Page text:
Bhajan has repeatedly been accused of being a womanizer. Colleen Hoskins, who worked seven months at his New Mexico residence, reports that men are scarcely seen there. He is served, she says, by a coterie of as many as fourteen women, some of whom attend his baths, give him group massages, and take turns spending the night in his room while his wife sleeps elsewhere (Time, 1977).

When the same Ms. Hoskins became disillusioned and decided to leave the 3HO group, she was allegedly told by Bhajan that “she would be responsible for a nuclear holocaust” (in Naman, 1980).

Perhaps in anticipation of such calamities, Bhajan is reported to have suggested (in Singh, 1998):

We should have a place, which should sustain five thousand children, five thousand women, and one thousand men.
Of course, if we have learned one thing from Dr. Strangelove, it is that such women would have to be chosen for their “breeding potential”....

* * *

The proper attitude toward the guru, within 3HO as elsewhere, was explained by Bhajan himself:

Advice should be righteous, your mind should be righteous, and your advice and activity to that advice should be righteous. If a guru says, “Get up in the morning and praise God,” will you do it?

Answer: Yes.

Question: If the guru says “Get up in the morning and steal,” will you do it?

Answer: Yes.

Question: Is everything the guru says righteous?

Answer: Otherwise he is not a guru.

Question: Is it righteous to steal?

Answer: Perhaps he is testing, who knows. What is a guru? A guru is an unknown infinity of you, otherwise another human being cannot be a guru to you (Bhajan, 1977).

Note that this quotation is not taken out of context: it is a full entry in the “Relationship” chapter of the indicated book by Yogi Bhajan.

The alleged result of such attitudes is not altogether surprising:

The yogi makes money from businesses run by his yoga disciples, but was sued for “assault, battery, fraud and deceit.” He decided to settle out of court.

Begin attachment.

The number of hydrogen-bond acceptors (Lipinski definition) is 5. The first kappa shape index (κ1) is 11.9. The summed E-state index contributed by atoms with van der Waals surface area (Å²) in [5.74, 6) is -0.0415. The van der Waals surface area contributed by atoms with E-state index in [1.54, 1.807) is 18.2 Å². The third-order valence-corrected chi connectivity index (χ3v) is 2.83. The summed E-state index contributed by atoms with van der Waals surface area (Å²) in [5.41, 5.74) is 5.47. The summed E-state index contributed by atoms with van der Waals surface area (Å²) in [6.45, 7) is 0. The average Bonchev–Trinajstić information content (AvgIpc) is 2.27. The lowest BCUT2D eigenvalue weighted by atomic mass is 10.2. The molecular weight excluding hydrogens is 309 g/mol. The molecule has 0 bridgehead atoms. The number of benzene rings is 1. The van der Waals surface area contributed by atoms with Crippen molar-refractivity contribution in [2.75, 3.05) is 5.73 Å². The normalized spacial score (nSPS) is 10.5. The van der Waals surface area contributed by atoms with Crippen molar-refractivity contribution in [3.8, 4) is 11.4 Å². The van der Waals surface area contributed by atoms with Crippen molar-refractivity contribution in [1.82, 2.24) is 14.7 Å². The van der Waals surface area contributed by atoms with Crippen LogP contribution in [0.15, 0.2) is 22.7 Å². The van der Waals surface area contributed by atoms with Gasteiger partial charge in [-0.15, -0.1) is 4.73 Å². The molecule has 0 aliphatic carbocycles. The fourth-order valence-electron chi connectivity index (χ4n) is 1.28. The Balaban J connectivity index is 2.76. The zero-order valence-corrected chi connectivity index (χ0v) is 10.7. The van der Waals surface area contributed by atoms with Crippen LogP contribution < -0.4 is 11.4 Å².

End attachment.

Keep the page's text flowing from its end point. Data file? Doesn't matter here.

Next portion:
One of Bhajan’s top leaders and yoga enthusiasts was busted for smuggling guns and marijuana and then sentenced to prison (Ross, 2003c).

And what was Bhajan’s reported response to such downturns of fortune?

The critics didn’t spare Jesus Christ, they didn’t spare Buddha, and they don’t spare me (in Naman, 1980).
* * *

At the 1974 3HO Teachers Meeting in Santa Cruz, New Mexico, Yogi Bhajan had allegedly predicted:

In another ten years hospitals will have iron windows and people will try to jump out. There will be tremendous sickness. There will be unhappiness and tragedy on Earth.
Your dead bodies will lie on these roads, your children will be orphans, and nobody will kick them, rather, people will eat them alive! There will be tremendous insanity. That is the time we are going to face (Singh, 1998).

And from the same sage in 1977 (reported in Singh, 2000):

Now you say there is no life on Mars? Mars is populated ... it is over-populated. The rate of production and sensuality is so heavy, and the beings—they grow so fast that they have to go and make war on all the other planets.
There are beings on Jupiter. There is a hierarchy. Their energy and our energy interexchange [sic] in the astral body and it is highly effective.
* * *
For a long time I didn’t worry much about the few odd people who left 3HO. I hadn’t liked them much when they were in 3HO so it seemed reasonable to me that, after forsaking the truth, they had all become pimps, prostitutes and drug dealers, like the rumors implied (K. Khalsa, 1990).

But again, Bhajan himself saw it all coming:

[Yogi Bhajan] warned all of us who were to become teachers that, “You will be tested in three areas: money, sex, or power—possibly in all of them.” It is a great responsibility and privilege to teach kundalini yoga. It is said that if a teacher betrays the sacred trust placed in him, he will be reborn as a cockroach! (S. Khalsa, 1996).

Kundalini yoga. Tantric sex yoga. Pimp yoga. Prostitute yoga (“3-HOs”). Drug-dealer yoga. Gun yoga. Nuclear holocaust yoga.

Cockroach yoga.